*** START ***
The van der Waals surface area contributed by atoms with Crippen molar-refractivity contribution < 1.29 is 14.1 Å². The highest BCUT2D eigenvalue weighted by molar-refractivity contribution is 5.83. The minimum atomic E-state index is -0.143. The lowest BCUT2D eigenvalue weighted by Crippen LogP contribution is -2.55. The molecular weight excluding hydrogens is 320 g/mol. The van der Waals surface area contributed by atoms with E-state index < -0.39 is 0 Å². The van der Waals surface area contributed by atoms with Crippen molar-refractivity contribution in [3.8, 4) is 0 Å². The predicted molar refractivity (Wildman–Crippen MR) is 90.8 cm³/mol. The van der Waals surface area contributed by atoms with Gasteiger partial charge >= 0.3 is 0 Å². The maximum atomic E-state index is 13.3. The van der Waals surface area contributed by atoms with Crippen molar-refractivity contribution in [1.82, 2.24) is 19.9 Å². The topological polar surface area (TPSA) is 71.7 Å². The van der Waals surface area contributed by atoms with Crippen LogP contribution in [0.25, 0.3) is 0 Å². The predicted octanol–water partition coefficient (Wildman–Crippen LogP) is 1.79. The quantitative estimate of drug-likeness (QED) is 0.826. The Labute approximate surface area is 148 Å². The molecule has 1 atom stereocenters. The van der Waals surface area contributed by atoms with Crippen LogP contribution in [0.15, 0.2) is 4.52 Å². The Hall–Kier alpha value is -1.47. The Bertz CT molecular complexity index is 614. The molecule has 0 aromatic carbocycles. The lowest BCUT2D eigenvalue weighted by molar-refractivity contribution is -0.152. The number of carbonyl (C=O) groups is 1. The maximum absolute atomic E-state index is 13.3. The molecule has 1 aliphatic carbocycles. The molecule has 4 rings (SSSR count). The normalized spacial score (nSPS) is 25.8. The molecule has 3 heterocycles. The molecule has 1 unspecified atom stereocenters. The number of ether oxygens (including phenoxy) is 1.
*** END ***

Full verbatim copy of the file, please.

The van der Waals surface area contributed by atoms with Crippen molar-refractivity contribution < 1.29 is 14.1 Å². The highest BCUT2D eigenvalue weighted by molar-refractivity contribution is 5.83. The minimum atomic E-state index is -0.143. The lowest BCUT2D eigenvalue weighted by Crippen LogP contribution is -2.55. The molecular weight excluding hydrogens is 320 g/mol. The van der Waals surface area contributed by atoms with E-state index < -0.39 is 0 Å². The van der Waals surface area contributed by atoms with Crippen molar-refractivity contribution in [3.8, 4) is 0 Å². The predicted molar refractivity (Wildman–Crippen MR) is 90.8 cm³/mol. The van der Waals surface area contributed by atoms with Gasteiger partial charge >= 0.3 is 0 Å². The maximum atomic E-state index is 13.3. The van der Waals surface area contributed by atoms with Crippen molar-refractivity contribution in [1.82, 2.24) is 19.9 Å². The topological polar surface area (TPSA) is 71.7 Å². The van der Waals surface area contributed by atoms with Crippen LogP contribution in [0.25, 0.3) is 0 Å². The predicted octanol–water partition coefficient (Wildman–Crippen LogP) is 1.79. The quantitative estimate of drug-likeness (QED) is 0.826. The Labute approximate surface area is 148 Å². The molecule has 1 atom stereocenters. The van der Waals surface area contributed by atoms with Crippen LogP contribution in [0.15, 0.2) is 4.52 Å². The Hall–Kier alpha value is -1.47. The Bertz CT molecular complexity index is 614. The molecule has 0 aromatic carbocycles. The lowest BCUT2D eigenvalue weighted by molar-refractivity contribution is -0.152. The number of carbonyl (C=O) groups is 1. The maximum absolute atomic E-state index is 13.3. The molecule has 1 aliphatic carbocycles. The molecule has 4 rings (SSSR count). The normalized spacial score (nSPS) is 25.8. The molecule has 3 heterocycles. The molecule has 1 unspecified atom stereocenters. The number of ether oxygens (including phenoxy) is 1.